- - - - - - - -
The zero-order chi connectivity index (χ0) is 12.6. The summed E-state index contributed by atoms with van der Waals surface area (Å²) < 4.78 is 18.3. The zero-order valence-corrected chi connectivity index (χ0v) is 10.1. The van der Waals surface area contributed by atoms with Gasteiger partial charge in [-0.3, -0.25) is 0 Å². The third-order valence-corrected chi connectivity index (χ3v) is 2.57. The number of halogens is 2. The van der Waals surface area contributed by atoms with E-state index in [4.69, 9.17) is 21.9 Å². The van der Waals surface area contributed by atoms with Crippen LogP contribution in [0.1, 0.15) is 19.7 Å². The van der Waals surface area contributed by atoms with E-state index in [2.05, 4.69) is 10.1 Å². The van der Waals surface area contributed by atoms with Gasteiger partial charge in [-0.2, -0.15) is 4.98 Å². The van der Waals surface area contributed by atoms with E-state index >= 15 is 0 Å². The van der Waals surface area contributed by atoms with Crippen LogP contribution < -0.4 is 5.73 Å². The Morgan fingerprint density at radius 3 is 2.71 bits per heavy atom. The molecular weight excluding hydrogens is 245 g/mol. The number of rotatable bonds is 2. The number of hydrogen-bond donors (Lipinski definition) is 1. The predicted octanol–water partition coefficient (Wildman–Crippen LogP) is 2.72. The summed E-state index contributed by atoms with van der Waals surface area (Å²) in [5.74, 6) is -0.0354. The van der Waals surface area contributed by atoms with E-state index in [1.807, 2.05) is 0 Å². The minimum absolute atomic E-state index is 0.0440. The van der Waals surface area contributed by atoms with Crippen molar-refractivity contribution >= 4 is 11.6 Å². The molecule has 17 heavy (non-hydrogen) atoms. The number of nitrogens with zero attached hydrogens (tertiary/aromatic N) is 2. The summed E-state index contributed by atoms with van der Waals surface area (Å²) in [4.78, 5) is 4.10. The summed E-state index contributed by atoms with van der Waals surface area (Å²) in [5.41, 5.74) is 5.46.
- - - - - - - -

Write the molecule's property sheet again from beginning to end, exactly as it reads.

The zero-order chi connectivity index (χ0) is 12.6. The summed E-state index contributed by atoms with van der Waals surface area (Å²) < 4.78 is 18.3. The zero-order valence-corrected chi connectivity index (χ0v) is 10.1. The van der Waals surface area contributed by atoms with Gasteiger partial charge in [-0.3, -0.25) is 0 Å². The third-order valence-corrected chi connectivity index (χ3v) is 2.57. The number of halogens is 2. The van der Waals surface area contributed by atoms with E-state index in [4.69, 9.17) is 21.9 Å². The van der Waals surface area contributed by atoms with Crippen LogP contribution in [0.1, 0.15) is 19.7 Å². The van der Waals surface area contributed by atoms with E-state index in [2.05, 4.69) is 10.1 Å². The van der Waals surface area contributed by atoms with Gasteiger partial charge in [-0.2, -0.15) is 4.98 Å². The van der Waals surface area contributed by atoms with E-state index >= 15 is 0 Å². The van der Waals surface area contributed by atoms with Crippen LogP contribution < -0.4 is 5.73 Å². The Morgan fingerprint density at radius 3 is 2.71 bits per heavy atom. The molecular weight excluding hydrogens is 245 g/mol. The number of rotatable bonds is 2. The number of hydrogen-bond donors (Lipinski definition) is 1. The predicted octanol–water partition coefficient (Wildman–Crippen LogP) is 2.72. The summed E-state index contributed by atoms with van der Waals surface area (Å²) in [5.74, 6) is -0.0354. The van der Waals surface area contributed by atoms with E-state index in [1.807, 2.05) is 0 Å². The minimum absolute atomic E-state index is 0.0440. The van der Waals surface area contributed by atoms with Crippen molar-refractivity contribution >= 4 is 11.6 Å². The molecule has 17 heavy (non-hydrogen) atoms. The number of nitrogens with zero attached hydrogens (tertiary/aromatic N) is 2. The summed E-state index contributed by atoms with van der Waals surface area (Å²) in [4.78, 5) is 4.10. The summed E-state index contributed by atoms with van der Waals surface area (Å²) in [5.41, 5.74) is 5.46.